But the blame does not lie on Uddhav’s part alone, say supporters. The BJP’s character has changed since the Gopinath Munde-Pramod Mahajan era of accommodation, particularly with the ascent of the party under Narendra Modi. In the 2014 Assembly elections, came the first split between the two-decade-old partners, due to differences over seat-sharing. While post-polls, Uddhav shook hands with new BJP star and CM Devendra Fadnavis, the ties were never the same.
Earlier this year, at a party meeting, Uddhav said he was left with little choice but to break away. “We supported the BJP wholeheartedly, to enable them to fulfill their national ambitions. The understanding was they will go national while we will lead in Maharashtra. But we were betrayed and attempts were made to destroy us in our home. So we had to hit back.”
Uddhav also accused the BJP of dumping its allies according to political convenience. He said, “The BJP doesn’t mean Hindutva. I stand by my comment that the Shiv Sena wasted 25 years in alliance with the BJP.”
However, it is doubtful if this message ever went down the ranks. To many, Uddhav’s resigning nature meant he felt more at home with the Congress and NCP, rather than with the aggressive BJP. Even as the Sainiks squirmed, the message from the top was also of a more moderate party, with Aaditya especially fronting “progressive” causes.
The NCP has been painted as the villain of the piece by the Sena rebels, who have claimed that it called the shots in the MVA and kept them deprived of funds. Others have questioned Pawar’s advice to Uddhav to hold on to power, ultimately to no avail, rather than resigning after it became clear that the party had slipped out of its hands, which might have given him some moral high ground.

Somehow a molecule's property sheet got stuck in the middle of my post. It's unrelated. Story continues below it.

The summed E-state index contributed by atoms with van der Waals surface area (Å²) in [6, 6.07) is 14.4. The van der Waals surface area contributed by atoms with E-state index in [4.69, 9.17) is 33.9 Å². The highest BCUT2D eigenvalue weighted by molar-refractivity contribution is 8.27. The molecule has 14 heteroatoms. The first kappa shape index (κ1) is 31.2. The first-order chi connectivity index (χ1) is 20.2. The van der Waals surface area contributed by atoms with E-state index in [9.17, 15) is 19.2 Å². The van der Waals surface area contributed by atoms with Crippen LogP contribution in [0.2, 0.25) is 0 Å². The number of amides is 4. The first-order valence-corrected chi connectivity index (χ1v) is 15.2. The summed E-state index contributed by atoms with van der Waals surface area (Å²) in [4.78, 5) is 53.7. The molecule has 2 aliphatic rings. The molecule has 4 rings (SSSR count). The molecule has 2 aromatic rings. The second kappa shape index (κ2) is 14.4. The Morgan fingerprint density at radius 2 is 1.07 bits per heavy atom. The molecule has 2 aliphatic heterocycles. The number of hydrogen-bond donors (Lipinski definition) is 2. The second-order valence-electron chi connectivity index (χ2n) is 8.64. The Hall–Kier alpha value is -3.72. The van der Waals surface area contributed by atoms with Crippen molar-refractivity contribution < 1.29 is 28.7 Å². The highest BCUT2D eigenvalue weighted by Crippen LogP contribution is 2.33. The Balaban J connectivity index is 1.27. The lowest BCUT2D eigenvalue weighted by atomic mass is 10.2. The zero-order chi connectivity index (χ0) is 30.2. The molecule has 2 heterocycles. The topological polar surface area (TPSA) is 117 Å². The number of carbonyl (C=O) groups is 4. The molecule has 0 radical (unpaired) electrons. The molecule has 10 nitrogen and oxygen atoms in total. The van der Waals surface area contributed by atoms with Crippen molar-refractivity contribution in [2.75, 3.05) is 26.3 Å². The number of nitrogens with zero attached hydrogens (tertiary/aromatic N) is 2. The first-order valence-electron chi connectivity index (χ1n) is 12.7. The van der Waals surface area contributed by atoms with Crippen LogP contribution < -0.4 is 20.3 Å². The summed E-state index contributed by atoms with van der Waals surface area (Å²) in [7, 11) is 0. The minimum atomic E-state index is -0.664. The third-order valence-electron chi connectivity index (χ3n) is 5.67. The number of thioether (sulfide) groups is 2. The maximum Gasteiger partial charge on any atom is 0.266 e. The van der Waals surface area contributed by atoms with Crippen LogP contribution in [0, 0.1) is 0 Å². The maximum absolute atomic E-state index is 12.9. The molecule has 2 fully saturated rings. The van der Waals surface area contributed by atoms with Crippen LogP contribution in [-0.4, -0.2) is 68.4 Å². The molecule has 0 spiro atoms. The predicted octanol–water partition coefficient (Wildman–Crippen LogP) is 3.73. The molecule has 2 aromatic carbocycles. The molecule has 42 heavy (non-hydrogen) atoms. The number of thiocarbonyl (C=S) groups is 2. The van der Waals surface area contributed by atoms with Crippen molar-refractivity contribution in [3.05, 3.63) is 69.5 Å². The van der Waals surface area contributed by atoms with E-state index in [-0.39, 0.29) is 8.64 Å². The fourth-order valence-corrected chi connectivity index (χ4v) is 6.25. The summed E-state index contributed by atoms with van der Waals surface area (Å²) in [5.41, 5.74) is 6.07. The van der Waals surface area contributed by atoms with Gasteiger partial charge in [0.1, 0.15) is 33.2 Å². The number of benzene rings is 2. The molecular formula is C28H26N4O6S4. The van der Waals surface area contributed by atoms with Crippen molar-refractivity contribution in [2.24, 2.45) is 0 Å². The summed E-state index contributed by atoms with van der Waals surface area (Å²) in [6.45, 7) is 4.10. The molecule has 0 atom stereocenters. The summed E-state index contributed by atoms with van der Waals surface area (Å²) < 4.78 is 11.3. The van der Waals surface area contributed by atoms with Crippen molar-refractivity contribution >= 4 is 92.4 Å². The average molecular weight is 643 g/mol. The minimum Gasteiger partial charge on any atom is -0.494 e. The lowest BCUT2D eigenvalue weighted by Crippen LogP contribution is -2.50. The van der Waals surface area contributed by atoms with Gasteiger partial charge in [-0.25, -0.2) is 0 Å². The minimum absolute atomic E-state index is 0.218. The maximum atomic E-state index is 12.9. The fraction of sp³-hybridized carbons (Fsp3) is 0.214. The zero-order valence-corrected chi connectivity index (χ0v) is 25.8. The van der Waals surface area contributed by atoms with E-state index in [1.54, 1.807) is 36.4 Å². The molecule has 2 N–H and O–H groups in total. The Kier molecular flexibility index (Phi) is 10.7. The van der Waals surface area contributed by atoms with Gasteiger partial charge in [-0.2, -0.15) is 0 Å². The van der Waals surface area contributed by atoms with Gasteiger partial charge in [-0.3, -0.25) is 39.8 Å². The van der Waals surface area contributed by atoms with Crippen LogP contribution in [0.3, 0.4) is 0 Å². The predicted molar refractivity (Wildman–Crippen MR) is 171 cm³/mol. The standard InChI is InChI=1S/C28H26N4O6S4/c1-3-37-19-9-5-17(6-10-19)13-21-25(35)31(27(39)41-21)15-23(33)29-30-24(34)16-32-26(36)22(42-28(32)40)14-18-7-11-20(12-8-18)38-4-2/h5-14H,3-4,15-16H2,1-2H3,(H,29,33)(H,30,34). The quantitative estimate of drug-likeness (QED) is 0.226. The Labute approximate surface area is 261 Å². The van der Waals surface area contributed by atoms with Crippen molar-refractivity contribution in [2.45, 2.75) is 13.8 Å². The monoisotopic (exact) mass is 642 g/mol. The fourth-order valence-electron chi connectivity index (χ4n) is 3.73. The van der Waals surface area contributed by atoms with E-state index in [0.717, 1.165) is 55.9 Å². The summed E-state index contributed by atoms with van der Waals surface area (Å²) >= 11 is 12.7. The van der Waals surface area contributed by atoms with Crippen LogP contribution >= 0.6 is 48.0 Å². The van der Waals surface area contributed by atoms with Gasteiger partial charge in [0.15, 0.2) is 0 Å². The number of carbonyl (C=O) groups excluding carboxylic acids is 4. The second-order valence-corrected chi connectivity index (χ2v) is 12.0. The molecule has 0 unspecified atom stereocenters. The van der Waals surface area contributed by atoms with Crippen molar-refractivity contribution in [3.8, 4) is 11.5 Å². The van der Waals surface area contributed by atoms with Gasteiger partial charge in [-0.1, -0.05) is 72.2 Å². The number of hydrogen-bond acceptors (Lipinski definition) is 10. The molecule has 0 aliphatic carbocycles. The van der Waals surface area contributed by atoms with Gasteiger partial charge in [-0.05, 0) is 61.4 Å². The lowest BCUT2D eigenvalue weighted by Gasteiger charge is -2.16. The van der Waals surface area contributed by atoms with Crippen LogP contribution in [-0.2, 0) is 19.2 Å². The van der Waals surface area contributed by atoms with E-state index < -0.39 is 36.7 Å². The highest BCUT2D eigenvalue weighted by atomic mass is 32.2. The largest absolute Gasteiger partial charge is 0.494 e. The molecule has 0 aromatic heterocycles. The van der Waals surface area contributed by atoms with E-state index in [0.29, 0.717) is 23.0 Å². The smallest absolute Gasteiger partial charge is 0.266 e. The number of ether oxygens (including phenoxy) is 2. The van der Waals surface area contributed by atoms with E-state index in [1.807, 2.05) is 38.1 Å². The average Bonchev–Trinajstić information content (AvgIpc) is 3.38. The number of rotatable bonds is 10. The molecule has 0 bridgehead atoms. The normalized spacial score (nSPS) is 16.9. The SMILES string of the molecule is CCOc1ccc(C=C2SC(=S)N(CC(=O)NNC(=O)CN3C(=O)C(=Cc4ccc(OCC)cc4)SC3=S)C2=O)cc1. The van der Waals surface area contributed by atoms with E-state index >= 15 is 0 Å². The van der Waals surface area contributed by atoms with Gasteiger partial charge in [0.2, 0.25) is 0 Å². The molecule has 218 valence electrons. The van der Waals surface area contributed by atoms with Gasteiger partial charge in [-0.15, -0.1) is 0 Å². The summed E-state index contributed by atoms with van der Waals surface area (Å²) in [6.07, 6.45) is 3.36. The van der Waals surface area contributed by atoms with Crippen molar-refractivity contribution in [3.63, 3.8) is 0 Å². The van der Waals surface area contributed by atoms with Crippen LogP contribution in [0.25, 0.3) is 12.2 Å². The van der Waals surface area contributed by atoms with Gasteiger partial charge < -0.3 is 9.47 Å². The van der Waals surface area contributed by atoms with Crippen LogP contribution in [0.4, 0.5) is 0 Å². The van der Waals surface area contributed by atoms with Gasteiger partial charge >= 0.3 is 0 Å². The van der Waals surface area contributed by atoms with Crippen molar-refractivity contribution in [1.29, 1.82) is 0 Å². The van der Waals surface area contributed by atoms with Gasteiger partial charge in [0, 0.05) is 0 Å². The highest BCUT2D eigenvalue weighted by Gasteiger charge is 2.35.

However, allies have only kind words for Uddhav. Says state NCP leader Jayant Patil: “Our relations were cordial, there was mutual respect for each other. He was never high-handed.” NCP leader and MP Supriya Sule describes him as “a gentleman politician”, who “focused on the concerns of the common man and handled the Covid pandemic laudably”. Senior Congress minister Balasaheb Thorat says: “Uddhav always treated allies and Cabinet colleagues with great respect.”
Over the course of the current crisis, Uddhav vacillated between standing determined against the rebels and issuing desperate appeals to them – even as other party leaders poured vitriol on the Shinde men. He has also claimed to be representative of true Hindutva and real inheritor of Balasaheb’s legacy.
In his last Cabinet meeting, Uddhav said: “It is unfortunate that I have been betrayed by my own people.” In his resignation message, as both CM and MLC, he thanked the Governor, acknowledged the support of allies, appealed to Sainiks for peace, and pointedly showed that he was not about to be put on the defensive over the new Sena under him.
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“I have no regrets about leaving the CM’s chair… What I did, I did for the Marathi people and Hindutva… The people of the state have bestowed their love on me. There were riots across the country and Maharashtra was an exception. I would also like to thank my Muslim brethren for listening,” he said.